In 2018, Mayor Brian Bigger presented her with the Governor General of Canada’s Sovereign Medal for Volunteers, acknowledging her contribution to the less fortunate in Greater Sudbury and abroad.
And, at 14, Frappier was bestowed with the Princess Diana of Wales Award, the most prestigious distinction given to a young person conducting humanitarian work. She was honoured for creating Helping is Caring, a program dedicated to improving the lives of children at Garland Hall Orphanage in Jamaica, as well as for her dedication to improving her own community of Greater Sudbury.
For two consecutive years, in 2018 and 2019, Frappier was acknowledged by the Sudbury Métis Council as a youth ambassador for the Métis Nation of Ontario. As a liaison between local youth and the organization’s Youth Council, her role ensures the voice of Métis youth is heard and supported.
“My parents are my mentors, and my sister is my mentor and idol. I truly believe that working together in service strengthens families and fosters a sense of community spirit that stays with us into adulthood.”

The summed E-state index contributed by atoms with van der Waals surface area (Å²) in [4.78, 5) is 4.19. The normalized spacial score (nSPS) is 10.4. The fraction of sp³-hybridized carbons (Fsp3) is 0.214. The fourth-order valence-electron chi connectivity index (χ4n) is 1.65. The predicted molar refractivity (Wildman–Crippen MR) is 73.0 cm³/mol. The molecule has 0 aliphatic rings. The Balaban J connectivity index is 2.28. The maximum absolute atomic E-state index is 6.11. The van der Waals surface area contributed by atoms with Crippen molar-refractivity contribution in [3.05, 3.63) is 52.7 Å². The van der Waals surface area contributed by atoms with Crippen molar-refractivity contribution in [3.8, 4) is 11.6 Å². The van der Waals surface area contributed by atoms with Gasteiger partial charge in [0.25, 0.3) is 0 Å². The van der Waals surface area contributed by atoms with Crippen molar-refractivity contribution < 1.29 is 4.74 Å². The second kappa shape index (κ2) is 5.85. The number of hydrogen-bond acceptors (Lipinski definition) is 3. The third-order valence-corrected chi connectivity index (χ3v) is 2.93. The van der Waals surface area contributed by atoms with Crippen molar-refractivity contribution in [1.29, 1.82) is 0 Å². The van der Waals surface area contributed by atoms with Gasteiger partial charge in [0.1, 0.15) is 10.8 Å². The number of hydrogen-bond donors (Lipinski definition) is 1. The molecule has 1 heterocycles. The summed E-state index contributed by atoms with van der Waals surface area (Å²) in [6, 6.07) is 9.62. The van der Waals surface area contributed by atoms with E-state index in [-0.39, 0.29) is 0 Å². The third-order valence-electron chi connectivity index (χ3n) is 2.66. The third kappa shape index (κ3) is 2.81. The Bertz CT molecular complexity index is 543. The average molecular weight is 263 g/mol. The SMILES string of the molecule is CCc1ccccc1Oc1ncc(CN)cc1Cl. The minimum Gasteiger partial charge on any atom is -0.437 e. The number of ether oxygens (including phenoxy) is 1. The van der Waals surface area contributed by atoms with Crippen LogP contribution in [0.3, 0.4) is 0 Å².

Despite the seven-year difference in their ages, Darquise and Mélanie-Rose are very close.
“We have a really good sibling relationship and a strong friendship. We’ve always been there for each other and really enjoy opportunities to volunteer together.”
Darquise Frappier’s Inspirational Words of Wisdom
As young people today, we can make a positive impact on the world. Share your ideas and insights with one another and with the adults around you. We’re the next generation of decision-makers who can shape a better world and a healthier planet for future generations. Volunteering helps you develop strong, confident speaking skills to communicate with a wide range of people, young and old alike. You learn communication etiquette and gain the ability to communicate your ideas clearly and persuasively. Helping someone may not change the world, but it will change the world for that person. No matter how young or old you are, if you have the chance to help; do your part.
Marlene Holkko Moore is a local communications professional and regular contributor to Sudbury.com. Inspire is made possible by our Community Leaders Program.